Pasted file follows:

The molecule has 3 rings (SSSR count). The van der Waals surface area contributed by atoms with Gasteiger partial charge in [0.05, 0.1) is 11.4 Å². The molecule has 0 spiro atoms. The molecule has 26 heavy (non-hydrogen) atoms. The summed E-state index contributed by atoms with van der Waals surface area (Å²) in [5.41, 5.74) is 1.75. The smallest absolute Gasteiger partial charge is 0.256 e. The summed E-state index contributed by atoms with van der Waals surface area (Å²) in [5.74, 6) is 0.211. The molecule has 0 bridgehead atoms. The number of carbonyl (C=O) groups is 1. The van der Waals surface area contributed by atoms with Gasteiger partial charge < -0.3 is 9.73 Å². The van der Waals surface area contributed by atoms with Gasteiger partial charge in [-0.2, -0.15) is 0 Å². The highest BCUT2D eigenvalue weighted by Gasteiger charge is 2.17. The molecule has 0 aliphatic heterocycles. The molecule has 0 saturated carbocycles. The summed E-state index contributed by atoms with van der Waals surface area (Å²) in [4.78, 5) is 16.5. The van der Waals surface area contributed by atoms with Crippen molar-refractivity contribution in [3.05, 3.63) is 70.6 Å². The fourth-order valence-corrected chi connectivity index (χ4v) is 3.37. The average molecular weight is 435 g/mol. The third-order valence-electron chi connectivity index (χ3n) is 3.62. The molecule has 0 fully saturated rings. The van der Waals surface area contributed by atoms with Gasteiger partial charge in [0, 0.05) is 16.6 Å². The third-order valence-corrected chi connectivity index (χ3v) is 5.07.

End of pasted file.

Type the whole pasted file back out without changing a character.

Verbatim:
The molecule has 3 rings (SSSR count). The van der Waals surface area contributed by atoms with Gasteiger partial charge in [0.05, 0.1) is 11.4 Å². The molecule has 0 spiro atoms. The molecule has 26 heavy (non-hydrogen) atoms. The summed E-state index contributed by atoms with van der Waals surface area (Å²) in [5.41, 5.74) is 1.75. The smallest absolute Gasteiger partial charge is 0.256 e. The summed E-state index contributed by atoms with van der Waals surface area (Å²) in [5.74, 6) is 0.211. The molecule has 0 bridgehead atoms. The number of carbonyl (C=O) groups is 1. The van der Waals surface area contributed by atoms with Gasteiger partial charge < -0.3 is 9.73 Å². The van der Waals surface area contributed by atoms with Gasteiger partial charge in [-0.2, -0.15) is 0 Å². The highest BCUT2D eigenvalue weighted by Gasteiger charge is 2.17. The molecule has 0 aliphatic heterocycles. The molecule has 0 saturated carbocycles. The summed E-state index contributed by atoms with van der Waals surface area (Å²) in [4.78, 5) is 16.5. The van der Waals surface area contributed by atoms with Crippen molar-refractivity contribution in [3.05, 3.63) is 70.6 Å². The fourth-order valence-corrected chi connectivity index (χ4v) is 3.37. The average molecular weight is 435 g/mol. The third-order valence-electron chi connectivity index (χ3n) is 3.62. The molecule has 0 fully saturated rings. The van der Waals surface area contributed by atoms with Gasteiger partial charge in [0, 0.05) is 16.6 Å². The third-order valence-corrected chi connectivity index (χ3v) is 5.07.